Jeremiah 52:16
But Nebuzaradan the captain of the guard left certain of the poor of the land for vinedressers and for farmers.
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52:12-23 The Chaldean army made woful havoc. But nothing is so particularly related here, as the carrying away of the articles in the temple. The remembrance of their beauty and value shows us the more the evil of sin.Husbandmen - Men who tilled little plots of ground with the mattock. 15. poor of … people—added to the account in 2Ki 25:11. "The poor of the people" are of the city, as distinguished from "the poor of the land," that is, of the country. See Poole "2 Kings 25:8", See Poole "2 Kings 25:9", See Poole "2 Kings 25:10", See Poole "2 Kings 25:11", See Poole "2 Kings 25:12" where all this is related, only with a small difference as to the day of the month when Nebuzar-adan came to Jerusalem and burned the temple. In the Kings it is said he came the seventh day, here it is said he came the tenth day. See the solution of it in the annotations on 2 Kings 25. Probably he might come into Jerusalem the seventh day, and not burn the temple till the tenth. Much of it also is related by Jeremiah 39. The provost-marshal, about a month after the taking of the city, returned with a part of the army, burned the temple, the great men’s houses in the city, and many other houses, and carried away divers prisoners, but left some of the poorer sort of the people to dress the vineyards and till the grounds, which is a thing very usual with conquerors, for their own advantage, that their conquests may yield them some revenue. But Nebuzaradan the captain of the guard left certain of the poor of the land,.... Of the land of Judea, who lived in the country, and had not been concerned in defending the city against the Chaldeans:

for vinedressers, and for husbandmen; to look after the vineyards and fields, and dress and manure them, that the king of Babylon might receive some advantage by the conquest he had made; See Gill on Jeremiah 39:10.

But Nebuzaradan the captain of the guard left certain of the poor of the land for vinedressers and for husbandmen.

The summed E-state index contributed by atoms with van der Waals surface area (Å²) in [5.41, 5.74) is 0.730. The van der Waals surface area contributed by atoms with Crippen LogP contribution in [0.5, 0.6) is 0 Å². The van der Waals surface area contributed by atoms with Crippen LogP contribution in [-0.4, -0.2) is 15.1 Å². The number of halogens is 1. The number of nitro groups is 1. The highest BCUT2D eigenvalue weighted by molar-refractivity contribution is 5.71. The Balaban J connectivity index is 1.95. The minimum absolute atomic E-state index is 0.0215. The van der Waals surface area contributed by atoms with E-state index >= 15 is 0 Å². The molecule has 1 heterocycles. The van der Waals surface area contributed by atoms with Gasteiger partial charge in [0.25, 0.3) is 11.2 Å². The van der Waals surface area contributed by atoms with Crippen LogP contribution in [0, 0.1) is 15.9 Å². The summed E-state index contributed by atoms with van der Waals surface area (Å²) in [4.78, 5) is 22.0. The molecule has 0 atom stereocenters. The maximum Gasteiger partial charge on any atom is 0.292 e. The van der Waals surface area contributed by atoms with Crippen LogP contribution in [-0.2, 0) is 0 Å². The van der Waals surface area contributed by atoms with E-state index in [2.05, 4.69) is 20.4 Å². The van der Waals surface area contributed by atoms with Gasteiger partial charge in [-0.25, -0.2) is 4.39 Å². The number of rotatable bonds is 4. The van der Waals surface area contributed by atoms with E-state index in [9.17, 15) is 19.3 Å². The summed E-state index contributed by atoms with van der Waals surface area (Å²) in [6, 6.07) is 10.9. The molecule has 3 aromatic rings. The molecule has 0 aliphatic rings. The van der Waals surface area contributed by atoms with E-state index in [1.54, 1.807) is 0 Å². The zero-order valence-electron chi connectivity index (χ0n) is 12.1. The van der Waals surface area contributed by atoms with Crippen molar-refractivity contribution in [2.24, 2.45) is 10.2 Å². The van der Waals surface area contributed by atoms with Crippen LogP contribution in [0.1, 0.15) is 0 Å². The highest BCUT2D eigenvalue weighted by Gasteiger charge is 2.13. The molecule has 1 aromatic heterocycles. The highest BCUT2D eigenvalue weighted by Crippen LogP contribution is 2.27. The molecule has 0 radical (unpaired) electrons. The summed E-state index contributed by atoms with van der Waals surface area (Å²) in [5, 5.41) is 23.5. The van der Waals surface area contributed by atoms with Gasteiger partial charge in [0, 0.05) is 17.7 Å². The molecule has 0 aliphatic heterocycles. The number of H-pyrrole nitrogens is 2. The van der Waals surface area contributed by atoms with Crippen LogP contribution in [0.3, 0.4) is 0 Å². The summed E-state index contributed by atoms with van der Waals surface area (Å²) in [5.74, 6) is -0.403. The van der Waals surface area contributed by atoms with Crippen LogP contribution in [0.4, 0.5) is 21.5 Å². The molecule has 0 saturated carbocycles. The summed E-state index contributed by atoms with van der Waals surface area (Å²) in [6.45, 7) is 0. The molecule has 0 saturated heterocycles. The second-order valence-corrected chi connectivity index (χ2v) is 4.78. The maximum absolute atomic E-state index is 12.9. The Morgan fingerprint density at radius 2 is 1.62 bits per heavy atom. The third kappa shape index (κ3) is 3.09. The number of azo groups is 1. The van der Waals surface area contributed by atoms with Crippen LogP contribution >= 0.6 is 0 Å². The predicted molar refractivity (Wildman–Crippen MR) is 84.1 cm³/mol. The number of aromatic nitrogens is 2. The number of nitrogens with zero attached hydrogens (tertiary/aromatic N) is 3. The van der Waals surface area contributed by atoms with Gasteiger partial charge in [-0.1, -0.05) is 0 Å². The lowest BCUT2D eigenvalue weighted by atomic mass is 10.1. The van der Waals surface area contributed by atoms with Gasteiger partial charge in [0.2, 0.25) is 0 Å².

Fate of King Zedekiah at the taking of Jerusalem; cf. 2 Kings 24:18; 2 Kings 25:7, and Jeremiah 39:1-7. The statements regarding Zedekiah's ascension and his government, Jeremiah 52:1-3, agree word for word with 2 Kings 24:18-20, even to the variation השׁליכו, Jeremiah 52:3, for השׁליכו (Kings). The length of the siege of Jerusalem, Jeremiah 52:4-7, and the flight, capture, and condemnation of King Zedekiah and the princes of Judah, Jeremiah 52:7-11, not only agrees with 2 Kings 25:1-7, but also with Jeremiah 39:1-7, where it is merely the forcible entrance into the city by the Chaldeans that receives special detail; see on Jeremiah 39:3. The variation ויּחנוּ, Jeremiah 52:4, instead of ויּחן (2 Kings 25:1), does not affect the sense. As to the account given of the flight, capture, and condemnation of the king, both Jeremiah 39 and 2 Kings mit the notices given in Jeremiah 52:10, "and also all the princes of Judah he caused to be slain (i.e., executed) at Riblah," and in Jeremiah 52:11, "and he put him in the prison-house till the day of his death." בּית־הפּקדּות has been rendered οἰκία μυλῶνος by the lxx; on this fact Hitzig bases the opinion that the Hebrew words signify "the house of punishment," or "the house of correction," in which Zedekiah was obliged to turn the mill like other culprits, and as Samson was once obliged to do (Judges 16:21). But this meaning of the words cannot be substantiated. פּקדּה means "oversight, mustering, or visitation (Heimsuchung), or vengeance," e.g., Isaiah 10:3, but not punishment (Strafe), and the plural, "watches" (Ezekiel 9:1) and "custody," Ezekiel 54:11; hence the expression used here signifies "the house of custody," or "the house of the watches." The translation of the lxx can decide nothing against this, because their interpretation is based upon traditions which are themselves unfounded. Regarding this, Ewald well remarks (History of the People of Israel, iii. p. 748 of 2nd:ed.): "That Zedekiah must have laboured at the mill, as is mentioned in later chronicles (see Aug. Mai, Scriptorum veterum nova collectio, t. i. P. 2, p. 6; cf. Chr. Sam. Ch. xlv.), is probably a mere inference from Lamentations 5:13."
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